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complementary rather than conflicting ways of achieving an understanding.2.1.2The trait approachPsychologists have often sought to explain cross-cultural differences in individual behaviouras differences rooted in the cultures’ positions on a small collection of pan-culturaldimensions (e.g. individualism vs. collectivism, see below) and have drawn on concepts ofpersonality psychology. According to this notion, cultures can be traced to a few culturaltraits-general, stable characteristics. Within psychology, the most influential model ofcultural traits has been Hofstede’s dimensional analysis. Based on the results of a cross-national survey of values in the workplace, Hofstede (1989) placed 50 nations into a 4-dimensional hyperspace. The U.S. is high in individualism, whereas Japan is characterisedby high collectivism. The initial impressive evidence coming out of this research has helpedestablishing the etic approach as the paradigmatic approach to studying culture. Followingthis paradigm, several generations of researchers have documented how people fromcultures located on different anchors of a particular dimension react differently to similarsituations (see Fiske, Kitayama, Markus, & Nisbett, 1998 for an overview).In apparent contradiction to the global scale of social transformation and correspondingcomplexities and dynamics in structures of society, many researchers in cross-culturalpsychology have been working and continue to work on the premise that cultural differencescan be conceptualised in terms of cultural dichotomies. Typically, these dichotomies havebeen presented as contrasts between “the West vs. the Rest” (Hermans, 2001a, p. 267).Different terms for dichotomous distinctions have been used to characterise Western cultureor self against non-Western culture or self as a whole, e.g. ‘egocentric’ vs. ‘sociocentric’(Shweder & Bourne, 1984), ‘primary control’ vs. ‘secondary control’ (Azuma, 1984; Weisz,Rothbaum, & Blackburn, 1984), ‘individualism’ vs. ‘collectivism’ (Singelis, Triandis,Bhawuk, & Gelfand, 1995; Triandis, 1989; Triandis, 1994b; Triandis, 1995; Triandis,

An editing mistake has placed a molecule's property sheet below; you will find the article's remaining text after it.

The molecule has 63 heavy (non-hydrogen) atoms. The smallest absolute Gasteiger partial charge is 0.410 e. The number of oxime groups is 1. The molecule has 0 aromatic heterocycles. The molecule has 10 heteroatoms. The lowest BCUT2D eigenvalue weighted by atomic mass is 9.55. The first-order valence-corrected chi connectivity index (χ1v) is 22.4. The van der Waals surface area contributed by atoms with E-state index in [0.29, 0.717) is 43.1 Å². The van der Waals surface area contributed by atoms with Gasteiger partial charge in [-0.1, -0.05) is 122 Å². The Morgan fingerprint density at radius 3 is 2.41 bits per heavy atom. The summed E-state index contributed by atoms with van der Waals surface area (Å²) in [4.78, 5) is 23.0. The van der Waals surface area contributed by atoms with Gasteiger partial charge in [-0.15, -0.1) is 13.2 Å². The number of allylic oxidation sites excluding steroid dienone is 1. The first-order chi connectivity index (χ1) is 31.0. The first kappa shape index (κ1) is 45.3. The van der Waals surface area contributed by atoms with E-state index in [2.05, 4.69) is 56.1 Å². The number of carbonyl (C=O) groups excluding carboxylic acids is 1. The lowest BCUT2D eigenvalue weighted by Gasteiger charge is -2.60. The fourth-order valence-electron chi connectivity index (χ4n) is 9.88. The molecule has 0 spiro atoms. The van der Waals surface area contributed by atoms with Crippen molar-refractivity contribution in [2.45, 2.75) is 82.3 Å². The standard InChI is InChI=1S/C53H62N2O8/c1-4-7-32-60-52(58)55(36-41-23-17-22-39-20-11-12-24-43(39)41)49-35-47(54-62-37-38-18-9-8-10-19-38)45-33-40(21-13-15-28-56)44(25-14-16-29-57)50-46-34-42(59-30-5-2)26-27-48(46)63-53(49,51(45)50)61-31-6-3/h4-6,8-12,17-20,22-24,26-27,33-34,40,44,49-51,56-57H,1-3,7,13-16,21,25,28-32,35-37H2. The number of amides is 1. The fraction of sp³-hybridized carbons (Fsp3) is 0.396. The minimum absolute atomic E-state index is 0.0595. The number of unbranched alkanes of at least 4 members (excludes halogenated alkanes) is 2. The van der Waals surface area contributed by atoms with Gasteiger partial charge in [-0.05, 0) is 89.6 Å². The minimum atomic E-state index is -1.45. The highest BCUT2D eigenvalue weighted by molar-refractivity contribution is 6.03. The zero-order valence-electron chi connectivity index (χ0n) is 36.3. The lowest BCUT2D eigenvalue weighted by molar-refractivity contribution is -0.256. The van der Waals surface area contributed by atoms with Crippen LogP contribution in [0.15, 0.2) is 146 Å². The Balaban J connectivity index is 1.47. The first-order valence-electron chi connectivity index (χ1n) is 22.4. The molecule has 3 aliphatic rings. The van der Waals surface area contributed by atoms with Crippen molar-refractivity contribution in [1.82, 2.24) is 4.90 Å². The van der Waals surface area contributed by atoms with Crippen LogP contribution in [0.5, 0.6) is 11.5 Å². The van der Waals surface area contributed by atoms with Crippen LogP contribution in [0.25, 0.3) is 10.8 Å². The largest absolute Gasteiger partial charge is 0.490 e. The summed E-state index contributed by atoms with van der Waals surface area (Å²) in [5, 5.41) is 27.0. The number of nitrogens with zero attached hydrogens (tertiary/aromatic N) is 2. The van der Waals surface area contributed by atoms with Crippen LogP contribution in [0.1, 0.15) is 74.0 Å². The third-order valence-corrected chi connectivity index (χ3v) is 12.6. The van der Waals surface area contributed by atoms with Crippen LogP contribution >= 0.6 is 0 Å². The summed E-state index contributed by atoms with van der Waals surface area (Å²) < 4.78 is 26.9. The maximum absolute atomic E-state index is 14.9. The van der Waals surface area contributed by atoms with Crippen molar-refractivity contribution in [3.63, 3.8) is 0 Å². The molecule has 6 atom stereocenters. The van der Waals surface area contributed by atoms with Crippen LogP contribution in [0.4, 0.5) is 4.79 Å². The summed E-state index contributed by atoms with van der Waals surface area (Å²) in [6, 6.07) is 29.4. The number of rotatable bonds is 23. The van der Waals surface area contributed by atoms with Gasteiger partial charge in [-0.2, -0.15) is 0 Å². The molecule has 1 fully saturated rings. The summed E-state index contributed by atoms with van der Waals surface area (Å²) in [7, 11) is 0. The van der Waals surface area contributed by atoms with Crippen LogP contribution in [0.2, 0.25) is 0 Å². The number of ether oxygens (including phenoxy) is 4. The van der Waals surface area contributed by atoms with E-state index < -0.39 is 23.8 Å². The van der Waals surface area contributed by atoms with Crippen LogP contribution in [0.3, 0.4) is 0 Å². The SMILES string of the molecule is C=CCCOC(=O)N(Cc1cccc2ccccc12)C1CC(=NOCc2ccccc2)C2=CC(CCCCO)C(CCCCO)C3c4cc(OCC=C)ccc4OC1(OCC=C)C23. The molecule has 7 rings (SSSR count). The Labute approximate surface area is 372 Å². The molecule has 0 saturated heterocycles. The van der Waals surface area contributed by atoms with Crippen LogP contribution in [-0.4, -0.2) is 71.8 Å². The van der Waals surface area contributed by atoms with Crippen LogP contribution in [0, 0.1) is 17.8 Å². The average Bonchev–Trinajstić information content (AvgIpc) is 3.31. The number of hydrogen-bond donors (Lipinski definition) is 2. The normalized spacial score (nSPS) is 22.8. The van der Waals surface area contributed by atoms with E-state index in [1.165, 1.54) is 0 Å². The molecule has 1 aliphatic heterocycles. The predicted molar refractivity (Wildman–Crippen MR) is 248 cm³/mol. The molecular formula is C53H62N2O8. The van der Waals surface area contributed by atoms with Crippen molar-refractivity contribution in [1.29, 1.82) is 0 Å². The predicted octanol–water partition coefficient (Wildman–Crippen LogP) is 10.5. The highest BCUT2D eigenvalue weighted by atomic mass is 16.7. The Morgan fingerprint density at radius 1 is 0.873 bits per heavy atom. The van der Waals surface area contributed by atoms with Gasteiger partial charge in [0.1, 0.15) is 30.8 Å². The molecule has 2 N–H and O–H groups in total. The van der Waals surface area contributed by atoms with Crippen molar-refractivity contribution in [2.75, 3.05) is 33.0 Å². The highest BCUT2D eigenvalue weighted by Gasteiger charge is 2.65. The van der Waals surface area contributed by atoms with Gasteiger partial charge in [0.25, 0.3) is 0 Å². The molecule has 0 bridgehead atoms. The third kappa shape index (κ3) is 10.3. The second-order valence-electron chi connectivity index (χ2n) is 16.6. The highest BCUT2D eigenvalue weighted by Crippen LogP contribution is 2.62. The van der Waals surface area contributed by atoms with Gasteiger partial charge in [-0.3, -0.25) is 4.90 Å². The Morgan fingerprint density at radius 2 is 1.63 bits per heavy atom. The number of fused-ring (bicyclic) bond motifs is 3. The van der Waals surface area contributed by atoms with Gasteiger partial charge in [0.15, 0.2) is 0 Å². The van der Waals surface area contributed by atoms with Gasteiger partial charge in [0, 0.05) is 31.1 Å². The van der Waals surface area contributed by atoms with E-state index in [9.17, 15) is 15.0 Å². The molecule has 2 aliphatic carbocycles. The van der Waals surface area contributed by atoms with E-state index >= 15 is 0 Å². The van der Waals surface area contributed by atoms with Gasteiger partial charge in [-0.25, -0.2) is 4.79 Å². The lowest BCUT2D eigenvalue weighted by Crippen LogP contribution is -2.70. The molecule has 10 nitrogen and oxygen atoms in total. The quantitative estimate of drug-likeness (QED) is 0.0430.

Theories and models of cross-cultural psychology12Bontempo, Villareal, Asai, & Lucca, 1988) and ‘independence’ vs. ‘interdependence’(Kitayama & Markus, 1994; Markus & Kitayama, 1991; see Kagitçibasi & Poortinga, 2000for an overview).184.108.40.206 Individualism vs. collectivismTriandis and his colleagues (Triandis, 1989; Triandis, 1994b; Triandis, 1995;Triandis et al., 1998) distinguish groups on the basis of individualist and collectivist valuesand distinguish individuals on the basis of two personality dimensions, idiocentrism andallocentrism, that correspond to the cultural dimensions of individualism and collectivism,respectively. Idiocentrics tend to place particular value on independence, competition, andsuperiority, whereas allocentrics tend to place particular importance on interdependence, in-group harmony, and solidarity and can be characterised by a subordination of personal goalsto those of their in-group. These multidimensional “cultural syndromes” are seen in “shared